“Gravity and Grace: Monumental Works by El Anatsui,” appearing from now through Oct. 7 at the Akron Art Museum, is sure to be different at each venue it’s displayed, because the artist encourages the staff to “sculpt” each piece as it’s being installed. Organized by Ellen Rudolph, interim chief curator at the museum, in collaboration with the artist and Jack Shainman Gallery in New York, and funded by the John S. and James L. Knight Foundation, the exhibit has never showed in North American and will tour nationally through 2014.
According to an Akron Art Museum press release, “Gravity and Grace” highlights Anatsui’s most recent work and features 12 monumental metal wall and floor sculptures as well as a series of drawings displaying the artist’s process. He is known for transforming discarded objects into shimmering, pliable artworks, and he draws on artistic and aesthetic traditions from his birth country of Ghana, his home in Nigeria and various Western artforms.
“We’re very fortunate the museum acquired this collection,” Rudolph said. “He has worked with many well-known curators and major museums, but his work was featured mostly in the context of African art, but he’s not just an African artist. People often get pigeon-holed, but he hit on a material everyone can relate to, and no one can deny the beauty as it appeals to the senses in so many ways.”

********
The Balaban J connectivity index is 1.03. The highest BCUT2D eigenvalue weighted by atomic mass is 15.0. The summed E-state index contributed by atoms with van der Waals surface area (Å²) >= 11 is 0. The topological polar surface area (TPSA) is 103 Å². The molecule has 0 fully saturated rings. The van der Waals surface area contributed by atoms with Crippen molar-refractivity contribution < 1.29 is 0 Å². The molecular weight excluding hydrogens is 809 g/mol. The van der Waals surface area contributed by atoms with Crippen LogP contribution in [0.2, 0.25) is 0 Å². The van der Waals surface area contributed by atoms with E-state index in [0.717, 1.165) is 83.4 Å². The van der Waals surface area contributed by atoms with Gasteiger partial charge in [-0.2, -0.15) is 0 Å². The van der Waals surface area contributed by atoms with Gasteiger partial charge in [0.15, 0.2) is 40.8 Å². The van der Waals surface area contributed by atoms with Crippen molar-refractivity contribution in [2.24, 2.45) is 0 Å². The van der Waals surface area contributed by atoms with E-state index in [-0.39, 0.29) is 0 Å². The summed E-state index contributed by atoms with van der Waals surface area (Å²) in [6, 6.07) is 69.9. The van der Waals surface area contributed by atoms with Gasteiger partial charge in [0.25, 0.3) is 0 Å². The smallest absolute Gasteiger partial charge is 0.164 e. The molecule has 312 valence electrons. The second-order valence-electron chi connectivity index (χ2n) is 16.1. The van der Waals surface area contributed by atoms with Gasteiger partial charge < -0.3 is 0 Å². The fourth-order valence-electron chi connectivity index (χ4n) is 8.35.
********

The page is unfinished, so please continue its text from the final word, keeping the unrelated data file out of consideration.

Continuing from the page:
His textured tapestries explore the cultural, economic and social issues of colonialism, globalism, waste and consumerism. In Nigeria, local distilleries produce different brands of spirits in bottles that are recycled after use. The aluminum tops, seals and labels, however, are gathered by the artist and are bent, twisted and pieced together.
With each venue, the tapestries will look slightly different because of the customization involved in the exhibit’s installation.
“At first, it was really daunting to try to install somebody’s art, and it was hard to get used to the idea,” Rudolph said. “It was intimidating because he’s obviously quite brilliant, so we studied images of previous installations and discussed what worked and what didn’t.”
Rudolph said the work came folded up like blankets, and the staff would spread the pieces out on the floor to see how things were attached. Everyone was involved and everyone worked his or her brains to provide input.
“We did a dialogue with him. It was pretty terrifying awaiting his arrival to see his response,” she added. “He was surprisingly hands off and seemed pretty pleased, and even said, ‘Wow, I’ve never been able to make it look that good.'”
“A human life is constantly in a state of change,” said Anatsui. “I want my artwork to replicate that…. I know there is an artist in each of us…. And the idea of giving freedom to people to configure my works is to awaken the artist in them.”
Anatsui’s work is included in numerous public and private collections, including the British Museum, Centre Georges Pompidou, the Metropolitan Museum of Art, Los Angeles County Museum of Art and the High Museum of Art and Denver Art Museum, among many others. A traveling retrospective, “El Anatsui: When I Last Wrote to You About Africa,” was organized by the Museum for African Art in 2010.
For more information about the exhibit and the El Anatsui, visit www.akronartmuseum.org